Continuing on the Mackenzie:
Wikipedia: Fort Simpson. is a village...located on an island at the confluence of the Mackenzie and Liard Rivers...(it) was first started as a trading site in 1803 then named Fort of the Forks post..."
Fortunately for the Krugers, it has a hospital.
Valerie: "When we arrived at Fort Simpson we caught a ride to the hospital where X-rays were taken of Verlen's back. The doctor said being on the river was a great risk, and that Verlen had suffered a 'massive muscle tear'. Verlen was still in great pain and had difficulty even walking. We knew he couldn't possibly paddle...
There were some difficult decisions to be made...we couldn't end the expedition...(after) much soul searching...we purchased a used six hp motor to assist us until Verlen could paddle again...Verlen supervised the building of a flat transom and platform that would fit between the canoes and hold the motor. We used that motor from Fort Simpson to Fort McMurray - approximately 1000 miles."
Then she describes the stresses and strains on the rig and their partnership as a result of having to travel with a noisy outboard motor. I have never seen a photograph of that rig.
Valerie continuing: "We traveled up the remainder of the Mackenzie to Great Slave Lake, crossed the south end of the lake and stopped at Hay River and Fort Resolution...it was a long 200 mile stretch up the Slave River to Fort Smith...Using the motor was a disappointment to us but it certainly didn't effect the warm, friendly greetings from people on shore...the Royal Canadian Mountie at Fort Providence even...drove us to the gas station to fill up our gas cans."
They traveled on to Fort Smith, just below the famous Slave River "Rapids of the Drowned", then Fort Chipewayan and the Athabasca River to Fort McMurray where Verlen pronounced himself ready to paddle.
I mounted my Google Earth virtual helicopter and followed along.
Great Slave Lake is the deepest lake in North America and 9th largest in the world.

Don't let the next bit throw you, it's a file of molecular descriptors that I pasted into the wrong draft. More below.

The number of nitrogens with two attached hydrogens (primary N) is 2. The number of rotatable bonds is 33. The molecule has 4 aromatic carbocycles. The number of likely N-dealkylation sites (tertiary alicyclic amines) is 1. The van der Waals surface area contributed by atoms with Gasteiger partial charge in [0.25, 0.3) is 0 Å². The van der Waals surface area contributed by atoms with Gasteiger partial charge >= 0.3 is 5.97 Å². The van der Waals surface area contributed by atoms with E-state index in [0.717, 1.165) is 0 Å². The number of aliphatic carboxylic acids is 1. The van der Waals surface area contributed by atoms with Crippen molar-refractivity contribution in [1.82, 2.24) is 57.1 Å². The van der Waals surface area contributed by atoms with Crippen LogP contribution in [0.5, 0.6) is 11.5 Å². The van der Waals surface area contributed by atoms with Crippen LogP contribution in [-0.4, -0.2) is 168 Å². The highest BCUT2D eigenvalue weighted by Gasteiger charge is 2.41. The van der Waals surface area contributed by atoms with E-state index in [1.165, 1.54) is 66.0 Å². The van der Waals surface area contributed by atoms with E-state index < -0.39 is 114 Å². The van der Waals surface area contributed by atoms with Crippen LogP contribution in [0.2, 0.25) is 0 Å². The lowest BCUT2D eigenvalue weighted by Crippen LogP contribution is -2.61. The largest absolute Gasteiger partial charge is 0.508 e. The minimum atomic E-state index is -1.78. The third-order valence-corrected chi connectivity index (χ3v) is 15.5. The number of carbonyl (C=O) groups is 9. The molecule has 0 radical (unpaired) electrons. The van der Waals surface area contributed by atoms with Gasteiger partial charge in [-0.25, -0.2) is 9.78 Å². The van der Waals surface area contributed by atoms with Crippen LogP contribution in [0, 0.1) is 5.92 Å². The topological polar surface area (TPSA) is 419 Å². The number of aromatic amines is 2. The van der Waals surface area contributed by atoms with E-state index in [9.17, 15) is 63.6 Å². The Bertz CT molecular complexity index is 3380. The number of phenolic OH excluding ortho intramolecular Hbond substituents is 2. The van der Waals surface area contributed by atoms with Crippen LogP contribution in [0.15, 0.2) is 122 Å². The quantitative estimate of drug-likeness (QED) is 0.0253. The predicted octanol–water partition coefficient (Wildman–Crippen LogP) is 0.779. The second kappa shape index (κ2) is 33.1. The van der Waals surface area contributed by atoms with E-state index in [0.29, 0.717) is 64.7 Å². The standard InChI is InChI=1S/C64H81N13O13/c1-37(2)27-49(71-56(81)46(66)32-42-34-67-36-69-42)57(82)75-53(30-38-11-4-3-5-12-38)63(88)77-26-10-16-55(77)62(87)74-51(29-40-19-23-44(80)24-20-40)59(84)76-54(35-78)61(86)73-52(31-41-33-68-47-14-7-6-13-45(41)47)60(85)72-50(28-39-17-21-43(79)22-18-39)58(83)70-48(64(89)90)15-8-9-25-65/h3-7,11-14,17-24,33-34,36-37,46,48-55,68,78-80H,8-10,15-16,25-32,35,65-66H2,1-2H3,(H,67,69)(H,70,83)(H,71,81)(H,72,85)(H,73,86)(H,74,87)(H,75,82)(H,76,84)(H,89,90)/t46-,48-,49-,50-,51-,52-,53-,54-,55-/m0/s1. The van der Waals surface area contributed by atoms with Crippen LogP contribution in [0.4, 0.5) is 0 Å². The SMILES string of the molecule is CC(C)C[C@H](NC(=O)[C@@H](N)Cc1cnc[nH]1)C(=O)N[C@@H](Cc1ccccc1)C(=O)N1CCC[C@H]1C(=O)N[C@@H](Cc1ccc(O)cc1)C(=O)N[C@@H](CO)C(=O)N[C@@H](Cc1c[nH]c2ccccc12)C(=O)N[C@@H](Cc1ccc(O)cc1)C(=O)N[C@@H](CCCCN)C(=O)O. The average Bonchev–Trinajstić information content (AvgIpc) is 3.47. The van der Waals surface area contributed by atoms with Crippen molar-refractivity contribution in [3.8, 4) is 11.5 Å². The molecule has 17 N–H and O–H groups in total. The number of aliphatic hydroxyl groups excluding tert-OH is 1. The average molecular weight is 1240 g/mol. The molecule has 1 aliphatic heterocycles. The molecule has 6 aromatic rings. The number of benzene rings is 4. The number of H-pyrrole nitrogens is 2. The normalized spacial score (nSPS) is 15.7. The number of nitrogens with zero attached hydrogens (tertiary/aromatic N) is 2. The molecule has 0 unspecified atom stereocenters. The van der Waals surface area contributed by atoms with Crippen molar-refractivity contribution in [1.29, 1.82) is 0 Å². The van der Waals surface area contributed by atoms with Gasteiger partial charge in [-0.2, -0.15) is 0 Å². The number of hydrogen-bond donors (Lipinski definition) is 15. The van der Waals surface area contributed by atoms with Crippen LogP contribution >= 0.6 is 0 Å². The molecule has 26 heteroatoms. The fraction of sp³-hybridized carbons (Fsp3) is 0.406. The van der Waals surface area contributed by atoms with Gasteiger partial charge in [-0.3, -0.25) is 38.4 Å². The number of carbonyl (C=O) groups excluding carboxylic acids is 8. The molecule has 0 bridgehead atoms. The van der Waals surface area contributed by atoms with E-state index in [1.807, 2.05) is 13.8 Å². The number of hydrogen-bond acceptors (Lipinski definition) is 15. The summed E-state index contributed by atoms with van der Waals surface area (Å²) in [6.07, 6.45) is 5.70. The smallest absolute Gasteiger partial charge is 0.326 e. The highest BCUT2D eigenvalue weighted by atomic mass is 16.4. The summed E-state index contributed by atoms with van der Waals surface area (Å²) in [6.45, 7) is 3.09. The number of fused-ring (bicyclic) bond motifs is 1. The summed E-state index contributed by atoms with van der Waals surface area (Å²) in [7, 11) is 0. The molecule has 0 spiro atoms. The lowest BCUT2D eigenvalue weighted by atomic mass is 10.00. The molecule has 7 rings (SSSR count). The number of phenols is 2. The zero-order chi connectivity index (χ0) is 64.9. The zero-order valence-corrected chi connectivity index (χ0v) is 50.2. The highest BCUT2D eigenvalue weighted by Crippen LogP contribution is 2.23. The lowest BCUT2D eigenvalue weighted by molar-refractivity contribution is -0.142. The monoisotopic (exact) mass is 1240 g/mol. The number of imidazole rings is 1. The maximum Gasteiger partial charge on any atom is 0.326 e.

Hay River is a town located on the south shore of Great Slave Lake at the mouth of the Hay River. The area has been used by Indians as far back as 7000 B.C.
Fort Resolution is located at the mouth of the Slave River on the south shore of Great Slave Lake. It is the oldest documented community in the Northwest Territories.
Fort Smith is a town on the Slave River adjacent to the Alberta/Northwest Territories border. The Indian name was Thebacha, "beside the rapids". It is at the end of an ancient portage around what were considered to be four impassible rapids.
Both Verlen and Valerie tell of arriving at Fort Smith just below the famous Slave River "Rapids of the Drowned" but neither tell how they got their cobbled together, hybrid catamaraned Sea Winds-with-outboard-motor above these rapids and the three big rapids above them.
This is an example of why it is so regrettable that neither Verlen nor Valerie nor anyone else did a book on the Two Continent Canoe Expedition.
In their 1987 book One Incredible Journey Verlen and Clayton Klein go into 17 pages of detail about Verlen's and Clint Wadell's 1971 adventures paddling in and portaging around these Slave River rapids.
Here are extracts about these rapids from Verlen and Brad Frentz's 2005 book The Ultimate Canoe Challenge when Verlen and Mark McCorckle went through in 1981 (partner and son-in-law Steve Landick had gone on ahead by himself): "There are four main rapids, Cassette, Pelican, Mountain and Rapids of the Drowned, each about a mile long. As the name of the last one suggests, these are dangerous waters and through the centuries many lives have been lost in them...I had a copy of Alexander Mackenzie's journal...It pleased me to follow his detailed descriptions; they were still accurate and useful. Mackenzie and his party went through this wild stretch of river in 1798 and needed nine portages. Mark and I used the same nine portages and they were still good."
Verlen and Mark also ran some of the rapids
"I had come through these rapids before, and we studied them carefully before the trip. So I knew what to expect. But we still landed above each rapids and looked things over".
We used the same procedure during my 1948 wilderness canoe trip in Western Ontario. The Canadian Government maps we navigated with always showed where the rapids were and you could always tell by the sound when you were approaching them. The four of us would get out of our canoes and walk the banks and plot out a route as best we could. Each canoe crew misjudged once. My brother and I wiped out when we didn't hit a big "V" dead center and had to ride the rest of the rapids "bareback" (you swim on your back with your feet downstream ahead of you...no PFDs in those days).
Verlen describes shooting the Cassette Rapids in detail. He goes on: "The remaining three rapids were runnable using Mackenzie's descriptions, and we came into Fort Smith in good shape".
Next: To Fort McMurray.